The Question: Was Jonah swallowed by the fish for transportation, punishments, or protection?
Seminary doesn’t usually degenerate into such senseless questioning, although some might say that merely going to seminary is an excersise in senseless futility.
Something which may not be to far off the mark...or not.
His five perspectives were: contextualization (cont.) as communication, cont. as indigenization, cont. as translatability, cont. as local theologizing, and cont. as epistemology.
Yesterday I was thinking that I would say more today, but I’m realizing that the minimum amount of time and energy necessary to communicate what was taught is more than you or I want to exert. (you would be reading forever.)
If this is a subject that interests you e-mail me, and I can provide you with some resources, including some handouts from class. One of the primary books we worked from was Steven B. Bevans’ Models of Contextual Theology.
A little bit on the word “theology”. In my traditions, (all of them fundamentalist leaning evangelical), it is usually used to describe "biblical theology" or "systematic theology". These are excellent variations of theology, but narrowing the definition of the word to these two things makes communication on so many other subjects a bit troublesome.
The American Heritage Dictionary gives these three definitions for theology.
1. The study of the nature of God and religious truth; rational inquiry into religious questions.
2. A system or school of opinions concerning God and religious questions: Protestant theology; Jewish theology.
3. A course of specialized religious study usually at a college or seminary.
At Fuller, and I’m sure throughout academia, the word has been tagged onto many different subjects to denote a desire for "rational inquiry into religious questions" in that sphere. For instance, at Fuller, one can take classes on not only systematic theology and biblical theology, but also theology of music, theology of film, or my course, Theology in Context, to name a few.
When one considers theology in a particular context, one of the most important of the many questions asked is: “how does a given context or culture affirm Christ and Christianity; where is it ambivalent; and in what ways does it attack or malign the gospel?” The technicalities of this question, and how people are actually doing this (some of them in a North American context) were the primary concerns of the class.
What some of these models are, and how they are used, will be the subject of tomorrows post.
Rather than re-write what it was all about, here is the professor, Dr. Gibbs, description of the subject:
This course seeks to interrelate the disciplines of ecclesiology and missiology from a biblical perspective, and covers the following topics: the Trinitarian nature of the church, the relationship of the Church to the Kingdom of God, New Testament images of the Church, the classical marks of the Church, worship, unity, the Sacraments, ministry of the people of God, mission in the world, and the structuring of the church to facilitate its missionary calling.
What made the class further interesting was the format, one hour of lecture, followed by one hour of small groups in which we worked on a rather extensive group paper.
I think the most important thing I took away from the class is an understanding of the missional nature of God, and the churches responsibility to reflect and engage in that mission. (this also will be covered in another post sometime in the future) It also helped me to articulate why the church must me missional. Though we’ll never do it perfectly, we have a lot of room for improvement. In my estimation, the status quo of most churches is not acceptable, though since I’ve never been a pastor, I must give much grace because I am sure I too will fail in this area. (as I do in so many others) That said, we need to aim high, regardless of our chances for success. (more can be read from my previous post The Missional Ministry of the Church)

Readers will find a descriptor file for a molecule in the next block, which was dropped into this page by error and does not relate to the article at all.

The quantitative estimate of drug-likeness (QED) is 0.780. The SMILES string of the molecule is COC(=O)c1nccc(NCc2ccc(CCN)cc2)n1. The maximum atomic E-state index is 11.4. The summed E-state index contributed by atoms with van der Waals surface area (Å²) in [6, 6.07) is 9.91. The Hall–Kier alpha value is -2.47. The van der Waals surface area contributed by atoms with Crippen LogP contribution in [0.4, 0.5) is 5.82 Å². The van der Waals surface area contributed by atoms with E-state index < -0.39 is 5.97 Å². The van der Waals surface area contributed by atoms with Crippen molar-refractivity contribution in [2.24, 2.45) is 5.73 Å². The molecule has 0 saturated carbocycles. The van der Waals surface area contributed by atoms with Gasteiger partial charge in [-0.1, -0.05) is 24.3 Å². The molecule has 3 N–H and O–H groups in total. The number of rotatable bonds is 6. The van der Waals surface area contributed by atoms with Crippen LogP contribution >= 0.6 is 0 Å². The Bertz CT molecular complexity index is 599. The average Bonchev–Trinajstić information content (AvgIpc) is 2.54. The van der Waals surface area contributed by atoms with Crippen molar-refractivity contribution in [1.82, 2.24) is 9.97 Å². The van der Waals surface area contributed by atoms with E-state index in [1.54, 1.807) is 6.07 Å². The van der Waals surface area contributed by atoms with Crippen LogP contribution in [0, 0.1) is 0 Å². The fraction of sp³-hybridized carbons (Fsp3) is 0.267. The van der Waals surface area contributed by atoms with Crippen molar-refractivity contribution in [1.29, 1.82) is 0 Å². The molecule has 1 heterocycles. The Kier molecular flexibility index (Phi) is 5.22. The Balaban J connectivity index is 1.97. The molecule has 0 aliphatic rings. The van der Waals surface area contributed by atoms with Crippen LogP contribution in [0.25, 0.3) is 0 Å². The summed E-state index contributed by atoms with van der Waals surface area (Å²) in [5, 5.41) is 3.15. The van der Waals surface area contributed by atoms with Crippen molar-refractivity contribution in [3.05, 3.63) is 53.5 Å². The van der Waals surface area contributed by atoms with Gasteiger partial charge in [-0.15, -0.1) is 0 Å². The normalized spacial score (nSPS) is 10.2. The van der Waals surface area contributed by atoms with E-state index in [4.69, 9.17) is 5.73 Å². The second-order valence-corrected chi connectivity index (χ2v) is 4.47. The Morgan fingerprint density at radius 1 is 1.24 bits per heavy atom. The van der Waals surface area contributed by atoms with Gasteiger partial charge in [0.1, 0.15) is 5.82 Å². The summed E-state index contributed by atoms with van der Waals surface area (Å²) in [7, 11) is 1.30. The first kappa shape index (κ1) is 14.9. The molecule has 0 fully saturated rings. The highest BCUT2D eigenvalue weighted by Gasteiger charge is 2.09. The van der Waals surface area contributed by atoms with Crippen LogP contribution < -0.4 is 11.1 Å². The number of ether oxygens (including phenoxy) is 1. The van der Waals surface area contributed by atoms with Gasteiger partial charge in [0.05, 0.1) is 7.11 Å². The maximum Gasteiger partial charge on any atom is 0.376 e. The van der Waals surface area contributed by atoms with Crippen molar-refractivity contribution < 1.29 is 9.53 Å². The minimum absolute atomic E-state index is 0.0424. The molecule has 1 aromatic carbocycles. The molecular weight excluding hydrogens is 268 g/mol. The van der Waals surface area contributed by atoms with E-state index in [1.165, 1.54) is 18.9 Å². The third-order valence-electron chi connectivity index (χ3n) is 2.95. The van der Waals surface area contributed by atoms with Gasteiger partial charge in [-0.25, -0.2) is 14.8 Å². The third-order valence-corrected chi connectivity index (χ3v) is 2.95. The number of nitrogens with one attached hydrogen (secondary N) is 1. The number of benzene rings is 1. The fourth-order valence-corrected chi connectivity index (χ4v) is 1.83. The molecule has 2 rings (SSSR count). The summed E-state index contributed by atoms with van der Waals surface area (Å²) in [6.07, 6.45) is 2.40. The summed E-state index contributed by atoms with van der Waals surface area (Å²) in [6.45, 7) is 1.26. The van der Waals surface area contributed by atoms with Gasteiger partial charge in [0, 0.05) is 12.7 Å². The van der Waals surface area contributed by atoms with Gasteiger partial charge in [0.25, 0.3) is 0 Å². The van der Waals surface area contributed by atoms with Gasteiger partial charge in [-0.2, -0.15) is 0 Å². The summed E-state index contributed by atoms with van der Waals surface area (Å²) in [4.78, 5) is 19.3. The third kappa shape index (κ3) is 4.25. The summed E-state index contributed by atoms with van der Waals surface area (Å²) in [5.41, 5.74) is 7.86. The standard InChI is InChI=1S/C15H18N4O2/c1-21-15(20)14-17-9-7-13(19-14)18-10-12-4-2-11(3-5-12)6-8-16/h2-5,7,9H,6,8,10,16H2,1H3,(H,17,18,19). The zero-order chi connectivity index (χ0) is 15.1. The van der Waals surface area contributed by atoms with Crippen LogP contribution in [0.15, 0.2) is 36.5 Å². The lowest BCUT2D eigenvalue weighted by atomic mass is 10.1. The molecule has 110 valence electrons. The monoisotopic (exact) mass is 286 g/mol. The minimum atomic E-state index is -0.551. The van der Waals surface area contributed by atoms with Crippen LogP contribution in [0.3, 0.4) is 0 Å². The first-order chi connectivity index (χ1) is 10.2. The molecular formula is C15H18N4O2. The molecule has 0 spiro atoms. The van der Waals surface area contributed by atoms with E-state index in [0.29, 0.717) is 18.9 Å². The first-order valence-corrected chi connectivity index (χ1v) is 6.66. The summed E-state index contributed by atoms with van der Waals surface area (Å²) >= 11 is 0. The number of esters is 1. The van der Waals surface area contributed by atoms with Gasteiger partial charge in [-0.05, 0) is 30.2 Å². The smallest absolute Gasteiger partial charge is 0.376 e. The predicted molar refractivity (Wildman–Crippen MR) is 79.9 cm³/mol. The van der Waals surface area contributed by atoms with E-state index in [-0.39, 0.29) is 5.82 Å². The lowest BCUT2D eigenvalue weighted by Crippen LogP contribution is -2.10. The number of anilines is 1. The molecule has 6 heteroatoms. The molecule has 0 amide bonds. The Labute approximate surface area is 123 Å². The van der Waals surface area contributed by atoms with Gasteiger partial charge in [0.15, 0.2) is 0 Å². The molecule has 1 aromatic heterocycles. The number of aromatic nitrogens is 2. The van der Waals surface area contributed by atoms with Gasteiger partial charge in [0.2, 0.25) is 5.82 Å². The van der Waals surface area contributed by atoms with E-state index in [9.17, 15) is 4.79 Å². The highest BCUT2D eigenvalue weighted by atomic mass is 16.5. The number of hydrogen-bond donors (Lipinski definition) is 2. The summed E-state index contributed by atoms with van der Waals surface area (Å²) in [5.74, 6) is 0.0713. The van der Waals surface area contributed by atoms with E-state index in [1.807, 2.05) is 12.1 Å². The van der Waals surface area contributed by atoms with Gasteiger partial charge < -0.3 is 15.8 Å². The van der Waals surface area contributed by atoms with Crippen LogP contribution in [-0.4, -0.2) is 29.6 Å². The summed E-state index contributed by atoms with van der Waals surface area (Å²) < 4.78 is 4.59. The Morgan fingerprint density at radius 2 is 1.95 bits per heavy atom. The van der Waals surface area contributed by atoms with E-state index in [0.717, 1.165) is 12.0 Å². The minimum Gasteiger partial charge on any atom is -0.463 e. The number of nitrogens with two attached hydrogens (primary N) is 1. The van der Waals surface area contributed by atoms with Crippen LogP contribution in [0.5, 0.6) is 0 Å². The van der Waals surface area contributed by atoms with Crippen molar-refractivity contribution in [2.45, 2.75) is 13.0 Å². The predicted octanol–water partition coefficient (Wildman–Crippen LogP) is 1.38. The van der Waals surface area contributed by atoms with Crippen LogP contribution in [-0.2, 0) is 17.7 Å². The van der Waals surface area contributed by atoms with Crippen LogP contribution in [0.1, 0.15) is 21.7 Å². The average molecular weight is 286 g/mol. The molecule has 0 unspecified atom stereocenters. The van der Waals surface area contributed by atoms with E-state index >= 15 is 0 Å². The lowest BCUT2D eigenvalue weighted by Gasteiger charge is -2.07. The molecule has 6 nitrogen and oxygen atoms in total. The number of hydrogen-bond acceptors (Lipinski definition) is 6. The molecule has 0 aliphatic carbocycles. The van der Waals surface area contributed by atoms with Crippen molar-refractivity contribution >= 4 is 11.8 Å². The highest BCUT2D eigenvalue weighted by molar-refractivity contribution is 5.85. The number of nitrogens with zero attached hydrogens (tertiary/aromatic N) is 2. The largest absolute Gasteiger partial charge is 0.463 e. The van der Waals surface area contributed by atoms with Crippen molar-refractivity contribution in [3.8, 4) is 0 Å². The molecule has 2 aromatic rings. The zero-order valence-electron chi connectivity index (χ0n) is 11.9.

The class was taught by Fuller’s President, Richard Mouw. His presence was part of the reason I chose the class, I wanted to know more about this sometimes controversial figure, he did not disappoint. He told a lot of stories, so much so that I’m not sure if his stories were the best or the worst part of the class. One of the most important things I realized was that Christ or Christianity is never realized apart from culture, which is important because some of us like to talk about “pure Christianity”, or the “essence of the gospel”. But in fact, every theologian who has ever tried to hypothesize such a thing, themselves lives in a particular culture, with issues particular to that day that color their “pure” analysis.
We began the class by studying Niebuhr’s book Christ and Culture, in which he identifies five perspectives, or relationships, that Christ can have with culture. They are:
Christ Against Culture
Christ in Culture
Christ in Paradox with Culture
Christ Above Culture
Christ Transforming Culture
Within this perspective I argued that all of these can be valid, depending on the subject, because Christ is "above" culture. For instance, prostitution must be stood "against", nature shows us "Christ in", war can show us some "paradoxes", and we want all of humankind to be "transformed" , but all of this is possible because Christ is "above".
There are certainly other paradigms in which to consider Christ’s relationship to culture, but these are the ones we studied, a paradigm which was heavily influenced by the Modern world view. I got so tired of this modern world view that I decided for my final paper, to critique the ways in which Niebuhr was influenced by modernity. The first section of that paper was posted on the 6th of June and entitled Christ and Culture.
The latter half of the class focused on culture, what it is, what it’s not, and how it influences us. We used Abraham Kuyper, a man with a long list of accomplishments, as a model from which to work. (google “Kuyper”, he is very interesting)
Some of the other topics covered: generous orthodoxy, common grace, sphere sovereignty, multiculturalism.